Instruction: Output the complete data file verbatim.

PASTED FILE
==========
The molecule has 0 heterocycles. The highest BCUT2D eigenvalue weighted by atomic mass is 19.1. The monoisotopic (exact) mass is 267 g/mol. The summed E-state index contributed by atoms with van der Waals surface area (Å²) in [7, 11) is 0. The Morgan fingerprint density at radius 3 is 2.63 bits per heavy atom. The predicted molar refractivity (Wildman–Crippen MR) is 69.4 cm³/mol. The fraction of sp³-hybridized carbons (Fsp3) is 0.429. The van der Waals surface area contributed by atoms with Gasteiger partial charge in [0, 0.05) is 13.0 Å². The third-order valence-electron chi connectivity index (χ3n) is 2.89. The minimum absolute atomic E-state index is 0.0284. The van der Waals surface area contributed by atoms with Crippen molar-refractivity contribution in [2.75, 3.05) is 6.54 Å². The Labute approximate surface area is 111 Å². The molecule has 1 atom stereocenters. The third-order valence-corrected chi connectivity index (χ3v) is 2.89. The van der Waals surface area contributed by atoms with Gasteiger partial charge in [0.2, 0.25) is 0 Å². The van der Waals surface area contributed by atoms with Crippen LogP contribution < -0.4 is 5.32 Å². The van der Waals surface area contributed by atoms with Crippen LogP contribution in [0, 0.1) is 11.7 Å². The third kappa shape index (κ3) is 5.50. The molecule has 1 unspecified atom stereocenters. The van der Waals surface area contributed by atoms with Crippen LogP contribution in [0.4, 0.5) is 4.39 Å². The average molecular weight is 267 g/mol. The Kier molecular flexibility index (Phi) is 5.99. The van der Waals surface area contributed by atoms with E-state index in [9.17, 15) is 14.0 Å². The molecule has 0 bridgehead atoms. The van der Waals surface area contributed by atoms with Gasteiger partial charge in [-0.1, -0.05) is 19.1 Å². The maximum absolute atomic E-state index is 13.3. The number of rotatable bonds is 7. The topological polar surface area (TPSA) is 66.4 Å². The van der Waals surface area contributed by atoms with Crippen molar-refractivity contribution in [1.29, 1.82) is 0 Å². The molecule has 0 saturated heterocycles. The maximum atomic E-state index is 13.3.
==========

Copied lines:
The molecule has 0 heterocycles. The highest BCUT2D eigenvalue weighted by atomic mass is 19.1. The monoisotopic (exact) mass is 267 g/mol. The summed E-state index contributed by atoms with van der Waals surface area (Å²) in [7, 11) is 0. The Morgan fingerprint density at radius 3 is 2.63 bits per heavy atom. The predicted molar refractivity (Wildman–Crippen MR) is 69.4 cm³/mol. The fraction of sp³-hybridized carbons (Fsp3) is 0.429. The van der Waals surface area contributed by atoms with Gasteiger partial charge in [0, 0.05) is 13.0 Å². The third-order valence-electron chi connectivity index (χ3n) is 2.89. The minimum absolute atomic E-state index is 0.0284. The van der Waals surface area contributed by atoms with Crippen molar-refractivity contribution in [2.75, 3.05) is 6.54 Å². The Labute approximate surface area is 111 Å². The molecule has 1 atom stereocenters. The third-order valence-corrected chi connectivity index (χ3v) is 2.89. The van der Waals surface area contributed by atoms with Gasteiger partial charge in [0.2, 0.25) is 0 Å². The van der Waals surface area contributed by atoms with Crippen LogP contribution < -0.4 is 5.32 Å². The van der Waals surface area contributed by atoms with Crippen LogP contribution in [0, 0.1) is 11.7 Å². The third kappa shape index (κ3) is 5.50. The molecule has 1 unspecified atom stereocenters. The van der Waals surface area contributed by atoms with Crippen LogP contribution in [0.4, 0.5) is 4.39 Å². The average molecular weight is 267 g/mol. The Kier molecular flexibility index (Phi) is 5.99. The van der Waals surface area contributed by atoms with E-state index in [9.17, 15) is 14.0 Å². The molecule has 0 bridgehead atoms. The van der Waals surface area contributed by atoms with Gasteiger partial charge in [-0.1, -0.05) is 19.1 Å². The maximum absolute atomic E-state index is 13.3. The number of rotatable bonds is 7. The topological polar surface area (TPSA) is 66.4 Å². The van der Waals surface area contributed by atoms with Crippen molar-refractivity contribution in [1.29, 1.82) is 0 Å². The molecule has 0 saturated heterocycles. The maximum atomic E-state index is 13.3.